All this modern age connectivity has made us disconnected. There are never enough likes, follows or leads. It is really all too much.
And even if you want to escape it, you cannot. This madness is a part of us. It is why it is out there in the world. It is a reflection of who we are within. Or perhaps–who we think we need to be. A need driven by the ego that traps you into a never-ending spiral of more, more, more.
And no matter how much more we have–it still isn’t enough.
A Business Lesson from Trees
A few weeks ago, I met a Banyan Tree that must have been several hundreds years old. She was very impressive. She stood there, firmly planted to the ground–roots stretching out for over half a kilometre in every direction. She seemed interested in nothing and no one. She wasn’t even interested in making fruits or prettying herself with flowers.
She was doing something that no other tree was doing. Her branches–instead of stretching up to the sky–were returning to the earth where they came from and firmly replanting themselves in the ground. In a world where everyone is trying to outdo everyone else and be taller and better than everyone else, the Banyan remains steadfast and quietly proud–preparing itself to survive for generations.
So now back to my grey hair. As a business owner and a woman entrepreneur (of course, I must attach my gender next to my job), the naysayers are many. I am told to follow what is trending. I am told that I need to do this that and what have you not.
Create controversy! Let’s make a drama out of nothing at all! Let’s be a critic, even though we ourselves have no idea what we are doing! Let’s give feedback that is not helpful at all–because everything and everyone has a cause these days–whether they believe it or not doesn’t matter. It’s trending so I will believe in it. But don’t worry– by next week, I will believe in something else.
In a world where most people are after momentarily pleasure and cheap thrills, I find myself hankering for commitment, loyalty and devotion. People who will hit the grindstone with me and build something to last–much like the evergreen Banyan.
In the midst of all that noise that is causing all the greys… there is a hint of music somewhere. It a soft and gentle melody. It doesn’t cause commotions nor cry out for attention. It is there in the corner, quietly doing what it does best and doing beautifully. It may seem modest, but do not be fooled. There is power in that simplicity. In that certain something that remains untarnished by time.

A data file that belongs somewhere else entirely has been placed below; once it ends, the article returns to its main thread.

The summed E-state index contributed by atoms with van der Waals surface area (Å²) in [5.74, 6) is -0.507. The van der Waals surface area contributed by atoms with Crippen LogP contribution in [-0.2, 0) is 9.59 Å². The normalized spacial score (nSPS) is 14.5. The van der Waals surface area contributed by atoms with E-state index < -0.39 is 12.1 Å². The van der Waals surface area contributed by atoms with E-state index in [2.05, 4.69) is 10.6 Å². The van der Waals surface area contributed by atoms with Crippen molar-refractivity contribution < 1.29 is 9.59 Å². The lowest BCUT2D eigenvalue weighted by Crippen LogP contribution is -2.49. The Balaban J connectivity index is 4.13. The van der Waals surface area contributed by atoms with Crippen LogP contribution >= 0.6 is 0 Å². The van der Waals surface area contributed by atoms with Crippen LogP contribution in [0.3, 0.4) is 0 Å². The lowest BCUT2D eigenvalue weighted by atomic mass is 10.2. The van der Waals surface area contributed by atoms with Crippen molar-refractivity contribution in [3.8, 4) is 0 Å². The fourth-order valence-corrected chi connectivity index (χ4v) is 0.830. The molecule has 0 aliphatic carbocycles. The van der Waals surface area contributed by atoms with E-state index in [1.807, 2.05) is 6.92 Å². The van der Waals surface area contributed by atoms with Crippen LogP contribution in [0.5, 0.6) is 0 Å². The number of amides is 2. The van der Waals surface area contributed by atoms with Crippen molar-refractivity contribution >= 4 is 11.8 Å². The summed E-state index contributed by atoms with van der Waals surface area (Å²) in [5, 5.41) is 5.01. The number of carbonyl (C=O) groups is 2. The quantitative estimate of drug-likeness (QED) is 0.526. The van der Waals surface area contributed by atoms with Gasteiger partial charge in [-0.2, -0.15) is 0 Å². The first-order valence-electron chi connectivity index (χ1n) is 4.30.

Over the past few months, many people have called me Saturnian. As a free-spirited soul, it was hard for me to comprehend. I see myself as whimsical and otherworldly–not grounded and stable. After all, I am a writer. A creative with a heart that longs to sing. And yet, the cycles of time have not spared me nor left me unmarked.
I am slowly getting older. The clock is ticking as the sands of time slowly slip through my fingers. And yet, I feel timeless, ageless. Like an old soul who understands impermanence yet remains permanent. I feel that I have been a writer through many lifetimes and this is yet another chapter of my journey.
Perhaps I am not so much planting a seed with this business as I am returning to my roots after reaching for the sky.
I love the Earth. She is my Mother. And after my ascent, I know it is to her that I must inevitably return.
2 thoughts on “The Evergreen Banyan | Roots of the Soul”
A mesmerizing article! I’m just spellbound. It just transformed me into a different world. The world of nature and silence. The world of books and peace. The world that belongs to a writer.
The dream office is everything I can ever wish for. Sitting in the lap of Nature while writing in complete silence, and waking up to the sound of nature: what else can be more beautiful!
The ending was unanticipated. Lesson from a Banyan tree! Wow… Only you can do something like that: learning from everything you see around you. A ball of inspiration… To one and all.